My criticism of the work is that just because some of the benefits of structural types are beneficial does not mean that structural types are the best solution, and this aspect is not addressed in the paper. That said, the analysis itself is important and, without the link to motivating structural types, ranks as one of the most interesting papers in the conference.

An Interval-based Inference of Variant Parametric Types

This talk presented an interesting and useful way to infer inference annotations. However, the talk was let down by some misunderstandings of variant parametric types and Java wildcards, for example, assuming they have the same semantics, which is wrong. It was also unclear what role annotations on receivers played in the inference algorithm, versus being present in the source language.

The Financial Crisis, a Lack of Contract Specification Tools: What can Finance Learn from Programming Language Design

This was an interesting, mostly non-technical, invited talk which described a mechanism for sepcifying financial contracts using types. The author spoke about some details of their system and his business which runs it. The motivation is that financial trades are not well-understood, in particular, the contracts which specify them are informal and imprecise. The solution is essentially modelling trades like a programming language entity.

Global Principal Typing in Partially Commutative Asynchronous Sessions

The contribution of this work is a session based type system for the Pi Calculus and some interesting meta-theoretic results. Subtyping is sound and complete, and inference is shown to find a principal typing.

Automatic Parallelisation with Separation Logic

This work uses separation logic to perform an independence analysis of expressions. A trace semantics with sophisticated labelling facilitates this. The result is an analysis of a program's footprint which can be used to parallelise expressions.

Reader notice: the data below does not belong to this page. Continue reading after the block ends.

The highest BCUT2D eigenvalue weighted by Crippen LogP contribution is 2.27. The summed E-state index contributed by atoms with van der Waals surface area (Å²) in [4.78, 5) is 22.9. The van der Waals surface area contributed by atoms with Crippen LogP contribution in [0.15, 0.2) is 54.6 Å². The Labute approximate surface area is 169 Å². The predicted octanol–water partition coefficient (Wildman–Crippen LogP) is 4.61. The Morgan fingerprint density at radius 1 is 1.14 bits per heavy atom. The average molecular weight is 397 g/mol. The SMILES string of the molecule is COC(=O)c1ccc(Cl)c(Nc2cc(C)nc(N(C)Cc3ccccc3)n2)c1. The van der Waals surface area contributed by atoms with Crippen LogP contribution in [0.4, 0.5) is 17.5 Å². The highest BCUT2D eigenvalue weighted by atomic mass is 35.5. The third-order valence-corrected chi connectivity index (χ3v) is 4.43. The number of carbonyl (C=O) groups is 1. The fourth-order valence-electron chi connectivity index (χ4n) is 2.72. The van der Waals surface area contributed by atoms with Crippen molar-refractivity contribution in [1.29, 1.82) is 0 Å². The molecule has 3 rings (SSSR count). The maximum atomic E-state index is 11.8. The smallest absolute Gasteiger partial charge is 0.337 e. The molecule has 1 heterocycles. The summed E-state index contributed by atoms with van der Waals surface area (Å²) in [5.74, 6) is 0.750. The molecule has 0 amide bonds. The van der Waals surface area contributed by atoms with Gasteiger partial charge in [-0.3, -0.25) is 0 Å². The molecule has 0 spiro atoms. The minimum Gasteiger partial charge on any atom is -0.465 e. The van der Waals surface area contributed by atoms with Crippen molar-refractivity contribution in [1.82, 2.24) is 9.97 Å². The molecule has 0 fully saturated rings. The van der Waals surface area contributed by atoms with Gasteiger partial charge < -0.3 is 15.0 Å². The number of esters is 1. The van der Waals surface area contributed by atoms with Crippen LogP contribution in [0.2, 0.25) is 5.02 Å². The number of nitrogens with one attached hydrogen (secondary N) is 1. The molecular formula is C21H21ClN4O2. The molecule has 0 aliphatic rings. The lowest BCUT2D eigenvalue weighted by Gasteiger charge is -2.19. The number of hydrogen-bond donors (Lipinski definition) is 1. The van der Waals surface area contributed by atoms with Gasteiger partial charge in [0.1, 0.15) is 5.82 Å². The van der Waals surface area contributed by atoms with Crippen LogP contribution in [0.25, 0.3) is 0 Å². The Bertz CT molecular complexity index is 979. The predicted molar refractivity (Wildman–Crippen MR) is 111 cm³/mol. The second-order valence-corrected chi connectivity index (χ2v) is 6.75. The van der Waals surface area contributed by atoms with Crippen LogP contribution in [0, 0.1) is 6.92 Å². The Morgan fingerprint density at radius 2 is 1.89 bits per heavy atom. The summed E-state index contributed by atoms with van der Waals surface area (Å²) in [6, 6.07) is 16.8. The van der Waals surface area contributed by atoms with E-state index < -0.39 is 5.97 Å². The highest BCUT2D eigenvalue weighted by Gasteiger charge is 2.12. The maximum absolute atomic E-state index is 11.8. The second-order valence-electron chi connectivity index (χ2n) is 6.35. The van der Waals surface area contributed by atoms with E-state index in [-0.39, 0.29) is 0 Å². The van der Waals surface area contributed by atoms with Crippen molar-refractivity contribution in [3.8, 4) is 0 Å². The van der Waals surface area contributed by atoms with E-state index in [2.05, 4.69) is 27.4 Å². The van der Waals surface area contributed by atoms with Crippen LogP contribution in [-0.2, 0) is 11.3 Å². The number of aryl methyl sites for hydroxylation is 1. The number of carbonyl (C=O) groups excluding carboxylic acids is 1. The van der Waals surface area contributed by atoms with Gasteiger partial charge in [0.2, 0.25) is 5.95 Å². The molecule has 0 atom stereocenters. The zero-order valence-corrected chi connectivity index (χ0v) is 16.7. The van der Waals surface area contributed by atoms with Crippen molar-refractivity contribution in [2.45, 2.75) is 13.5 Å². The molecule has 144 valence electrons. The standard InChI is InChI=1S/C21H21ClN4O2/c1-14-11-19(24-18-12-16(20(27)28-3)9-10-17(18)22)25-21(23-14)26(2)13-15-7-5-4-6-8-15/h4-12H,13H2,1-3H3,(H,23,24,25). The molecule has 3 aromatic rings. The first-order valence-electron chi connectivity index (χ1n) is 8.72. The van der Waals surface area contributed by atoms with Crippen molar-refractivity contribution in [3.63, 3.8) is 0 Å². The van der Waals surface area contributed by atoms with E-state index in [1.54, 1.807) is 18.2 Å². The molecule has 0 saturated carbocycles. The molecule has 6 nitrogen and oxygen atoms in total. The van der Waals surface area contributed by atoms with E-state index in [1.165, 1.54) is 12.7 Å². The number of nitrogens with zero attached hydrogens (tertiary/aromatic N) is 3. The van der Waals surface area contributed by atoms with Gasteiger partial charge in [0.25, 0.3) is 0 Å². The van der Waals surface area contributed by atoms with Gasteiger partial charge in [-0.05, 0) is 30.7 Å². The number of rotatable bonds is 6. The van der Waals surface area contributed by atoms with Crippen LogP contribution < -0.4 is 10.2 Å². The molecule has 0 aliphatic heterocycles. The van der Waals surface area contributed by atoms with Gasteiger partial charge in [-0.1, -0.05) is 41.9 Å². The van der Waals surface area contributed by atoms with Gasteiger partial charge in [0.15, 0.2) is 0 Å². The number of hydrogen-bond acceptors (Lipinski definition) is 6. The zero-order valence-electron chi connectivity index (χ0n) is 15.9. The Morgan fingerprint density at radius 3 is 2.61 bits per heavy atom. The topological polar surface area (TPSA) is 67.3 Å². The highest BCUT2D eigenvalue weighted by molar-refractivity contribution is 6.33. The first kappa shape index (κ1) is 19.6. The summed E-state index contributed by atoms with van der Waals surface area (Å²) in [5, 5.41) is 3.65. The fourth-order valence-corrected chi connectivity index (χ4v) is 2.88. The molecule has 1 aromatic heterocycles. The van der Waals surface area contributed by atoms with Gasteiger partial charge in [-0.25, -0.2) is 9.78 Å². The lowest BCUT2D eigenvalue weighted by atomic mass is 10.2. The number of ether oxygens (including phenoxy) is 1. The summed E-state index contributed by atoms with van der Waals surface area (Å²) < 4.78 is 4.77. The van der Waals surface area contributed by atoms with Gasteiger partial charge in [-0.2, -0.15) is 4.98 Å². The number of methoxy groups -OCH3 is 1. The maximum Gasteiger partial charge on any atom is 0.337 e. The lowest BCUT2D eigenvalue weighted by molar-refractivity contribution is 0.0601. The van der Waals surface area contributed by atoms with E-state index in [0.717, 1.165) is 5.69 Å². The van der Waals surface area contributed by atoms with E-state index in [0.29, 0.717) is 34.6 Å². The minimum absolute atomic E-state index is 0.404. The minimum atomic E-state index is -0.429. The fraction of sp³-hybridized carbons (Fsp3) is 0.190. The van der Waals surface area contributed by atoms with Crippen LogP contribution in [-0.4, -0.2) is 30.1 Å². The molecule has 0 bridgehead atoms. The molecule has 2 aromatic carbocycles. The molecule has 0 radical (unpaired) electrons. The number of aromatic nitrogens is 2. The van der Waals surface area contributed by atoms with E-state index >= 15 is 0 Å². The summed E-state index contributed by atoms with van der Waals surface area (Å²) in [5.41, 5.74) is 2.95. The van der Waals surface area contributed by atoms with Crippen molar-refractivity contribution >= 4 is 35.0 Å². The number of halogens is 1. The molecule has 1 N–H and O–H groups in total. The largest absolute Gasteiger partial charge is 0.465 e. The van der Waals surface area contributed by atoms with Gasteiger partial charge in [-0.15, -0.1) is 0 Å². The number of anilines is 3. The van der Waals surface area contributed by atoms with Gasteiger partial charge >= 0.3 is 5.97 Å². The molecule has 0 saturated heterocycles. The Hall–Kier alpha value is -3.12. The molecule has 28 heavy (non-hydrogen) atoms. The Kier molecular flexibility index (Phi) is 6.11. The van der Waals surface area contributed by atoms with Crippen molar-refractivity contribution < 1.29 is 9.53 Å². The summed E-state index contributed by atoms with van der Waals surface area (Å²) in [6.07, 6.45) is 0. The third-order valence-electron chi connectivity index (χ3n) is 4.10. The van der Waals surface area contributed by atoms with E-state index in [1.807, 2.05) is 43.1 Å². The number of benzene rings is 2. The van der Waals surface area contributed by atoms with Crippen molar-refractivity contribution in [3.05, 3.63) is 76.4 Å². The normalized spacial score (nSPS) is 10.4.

Deny-Guarantee Reasoning

This work extends rely-guarantee reasoning to handle fork/join concurrency. The crucial concept is interference: some action which affects the state of the program; rely-guarantee creates interferences, but interference must be constant to support forking. Deny-guarantee uses separation logic techniques to split interference, this is used to ensure consistency of interference across forked threads. This technique is similar to fractional permissions. Another crucial concept is the thread predicate, which is a predicate in separation logic which gives a postcondition when and if a thread is joined.

A Basis for Verifying Multi-threaded Programs

Based on fractional permissions, this idea supports complex concurrency primitives (including fork/join, as in the previous talk). Permissions are extended with more complex operations, such as sharing and unsharing. Complex specifications can be written and verified by the system, which also prevents deadlock.